Words of Advice:

"Never Feel Sorry For Anyone Who Owns an Airplane."-- Tina Marie

"
If Something Seems To Be Too Good To Be True, It's Best To Shoot It, Just In Case." -- Fiona Glenanne

"
Flying the Airplane is More Important than Radioing Your Plight to a Person on the Ground
Who is Incapable of Understanding or Doing Anything About It.
" -- Unknown

"There seems to be almost no problem that Congress cannot, by diligent efforts and careful legislative drafting, make ten times worse." -- Me

"What the hell is an `Aluminum Falcon'?" -- Emperor Palpatine

"Eck!" -- George the Cat

Tuesday, December 18, 2007

Plausible Deniability At Work

American commanders in Iraq claim that Turkey did not notify them of the airstrikes until the attacks were under way.

Yeah. Tell me another one. The US has air supremacy over Iraq. The idea that the Turks could sneak in and conduct a bombing raid with a number of airplanes without being detected is beyond fanciful. The Turks would notify American commanders in advance if only to prevent the possibility of an accidental dogfight.

3 comments:

Lurch said...

Speaking of plausible deniability, there was something about the page formatting that troubled me.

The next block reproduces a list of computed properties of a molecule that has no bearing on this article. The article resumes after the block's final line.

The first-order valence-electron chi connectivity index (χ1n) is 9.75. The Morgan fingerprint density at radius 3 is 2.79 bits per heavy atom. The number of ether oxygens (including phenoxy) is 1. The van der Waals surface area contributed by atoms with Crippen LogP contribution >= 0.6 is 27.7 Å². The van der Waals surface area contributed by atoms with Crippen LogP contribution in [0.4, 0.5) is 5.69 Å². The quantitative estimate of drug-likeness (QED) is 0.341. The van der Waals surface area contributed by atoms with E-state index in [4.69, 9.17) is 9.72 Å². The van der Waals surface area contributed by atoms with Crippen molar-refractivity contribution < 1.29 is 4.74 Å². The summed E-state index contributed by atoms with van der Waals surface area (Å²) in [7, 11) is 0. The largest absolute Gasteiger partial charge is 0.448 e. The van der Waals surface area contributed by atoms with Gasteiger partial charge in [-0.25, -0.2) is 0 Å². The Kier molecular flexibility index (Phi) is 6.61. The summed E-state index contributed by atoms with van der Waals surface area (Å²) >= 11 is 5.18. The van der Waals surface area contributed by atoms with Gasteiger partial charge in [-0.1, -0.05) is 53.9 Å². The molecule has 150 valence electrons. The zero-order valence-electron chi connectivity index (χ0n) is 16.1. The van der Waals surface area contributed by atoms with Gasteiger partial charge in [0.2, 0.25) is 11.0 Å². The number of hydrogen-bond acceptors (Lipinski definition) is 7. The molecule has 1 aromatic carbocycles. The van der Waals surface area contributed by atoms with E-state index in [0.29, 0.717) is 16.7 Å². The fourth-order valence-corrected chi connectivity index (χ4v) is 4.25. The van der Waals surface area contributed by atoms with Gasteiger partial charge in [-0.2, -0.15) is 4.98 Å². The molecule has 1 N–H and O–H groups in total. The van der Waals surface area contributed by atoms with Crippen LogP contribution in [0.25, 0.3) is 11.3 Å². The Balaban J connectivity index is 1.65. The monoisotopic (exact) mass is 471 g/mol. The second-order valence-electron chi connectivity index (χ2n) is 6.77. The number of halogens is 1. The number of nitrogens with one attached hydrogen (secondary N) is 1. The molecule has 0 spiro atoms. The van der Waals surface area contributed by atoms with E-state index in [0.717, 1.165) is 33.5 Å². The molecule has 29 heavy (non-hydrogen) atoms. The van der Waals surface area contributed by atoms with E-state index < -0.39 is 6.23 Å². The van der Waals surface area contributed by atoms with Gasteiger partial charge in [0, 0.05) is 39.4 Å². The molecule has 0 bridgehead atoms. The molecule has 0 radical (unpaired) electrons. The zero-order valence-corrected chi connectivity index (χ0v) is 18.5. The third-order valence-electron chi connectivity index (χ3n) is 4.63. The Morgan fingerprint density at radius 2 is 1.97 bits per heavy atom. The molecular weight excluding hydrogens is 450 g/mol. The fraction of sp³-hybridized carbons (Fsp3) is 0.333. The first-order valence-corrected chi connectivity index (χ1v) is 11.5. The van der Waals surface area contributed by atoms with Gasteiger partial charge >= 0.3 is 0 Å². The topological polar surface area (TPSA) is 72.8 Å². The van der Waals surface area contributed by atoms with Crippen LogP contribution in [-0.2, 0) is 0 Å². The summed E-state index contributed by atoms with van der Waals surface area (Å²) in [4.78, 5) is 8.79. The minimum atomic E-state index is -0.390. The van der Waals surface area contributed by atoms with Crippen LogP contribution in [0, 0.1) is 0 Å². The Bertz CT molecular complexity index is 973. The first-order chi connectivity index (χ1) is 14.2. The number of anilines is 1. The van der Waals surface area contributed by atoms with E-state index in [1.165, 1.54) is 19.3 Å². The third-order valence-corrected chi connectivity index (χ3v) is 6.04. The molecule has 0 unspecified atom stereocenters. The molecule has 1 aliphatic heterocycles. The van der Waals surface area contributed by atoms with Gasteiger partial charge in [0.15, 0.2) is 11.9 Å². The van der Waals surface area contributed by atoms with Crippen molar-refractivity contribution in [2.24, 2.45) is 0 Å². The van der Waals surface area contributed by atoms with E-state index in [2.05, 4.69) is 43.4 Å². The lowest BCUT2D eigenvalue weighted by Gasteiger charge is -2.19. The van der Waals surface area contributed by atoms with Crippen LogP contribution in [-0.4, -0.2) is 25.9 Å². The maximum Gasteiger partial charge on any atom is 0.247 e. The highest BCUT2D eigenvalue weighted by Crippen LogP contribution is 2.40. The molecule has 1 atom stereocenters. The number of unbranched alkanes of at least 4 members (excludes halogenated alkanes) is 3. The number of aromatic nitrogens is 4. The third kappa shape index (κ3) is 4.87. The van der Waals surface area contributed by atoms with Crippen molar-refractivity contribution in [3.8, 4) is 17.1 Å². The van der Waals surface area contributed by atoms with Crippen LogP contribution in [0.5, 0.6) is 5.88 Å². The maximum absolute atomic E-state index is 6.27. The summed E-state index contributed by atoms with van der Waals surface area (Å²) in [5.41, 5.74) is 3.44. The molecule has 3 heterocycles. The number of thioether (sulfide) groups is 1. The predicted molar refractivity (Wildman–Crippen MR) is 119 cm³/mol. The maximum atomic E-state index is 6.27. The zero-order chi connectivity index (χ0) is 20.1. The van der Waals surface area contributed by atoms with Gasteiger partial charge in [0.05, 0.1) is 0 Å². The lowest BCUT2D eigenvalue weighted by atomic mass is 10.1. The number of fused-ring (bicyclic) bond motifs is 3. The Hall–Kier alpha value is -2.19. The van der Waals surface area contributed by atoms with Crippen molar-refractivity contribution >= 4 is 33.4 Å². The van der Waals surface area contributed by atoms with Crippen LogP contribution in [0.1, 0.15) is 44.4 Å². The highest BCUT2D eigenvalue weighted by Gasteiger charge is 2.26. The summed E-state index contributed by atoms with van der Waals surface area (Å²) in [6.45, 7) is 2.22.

In "The Good, the bad and the ugly" Eli Wallach's character ids named Tuco. not Duco.

Among other things, the Italy of 1966 would have never licensed a film with a name like that.

The Earth Bound Misfit said...

You're right about the first. I hadn't bothered to verify it.

As to the second, don't know.

BadTux said...

I'm sure Turkey notified the U.S. that they were doing the airstrike. 5 minutes after their jet fighters were off the ground on on their way towards the border to do the airstrike.

Turkey and the U.S. are barely on talking terms nowdays, despite the fact that for historical reasons Turkey and the U.S. have long been on very good terms -- the U.S. basically is responsible for Turkey existing as a nation (the European nations were not satisfied with merely taking away their empire, they wanted to dismantle the core Turkish nation too at the end of WWI and in fact the Turkish capital is at Ankara rather than Istanbul is because Istanbul was occupied by the British at the time that Ataturk declared his new Turkish state, Ankara at the time was a sleepy village that had only the advantage of being easily defendable against the French and British armies, tired armies without support because the Americans told them "you're on your own there, buds, have fun fighting the guy who kicked your butts at Gallipoli!"). Anyhow, when Ataturk brought his people to the table to work out the treaty that maintained the territorial integrity of the modern Turkish state, it was the U.S. that let them in the door, and as a result there has always been reasonably friendly relationships between the U.S. and the modern Turkish state. But that was before the U.S. came in and created a de-facto Kurdistan on their southern border that is causing lots of unrest and terrorism within Turkey. I have no trouble believing that Turkey basically presented the airstrike as a fait accompli while it was already underway, rather than notifying the U.S. in advance of the jets leaving the ground.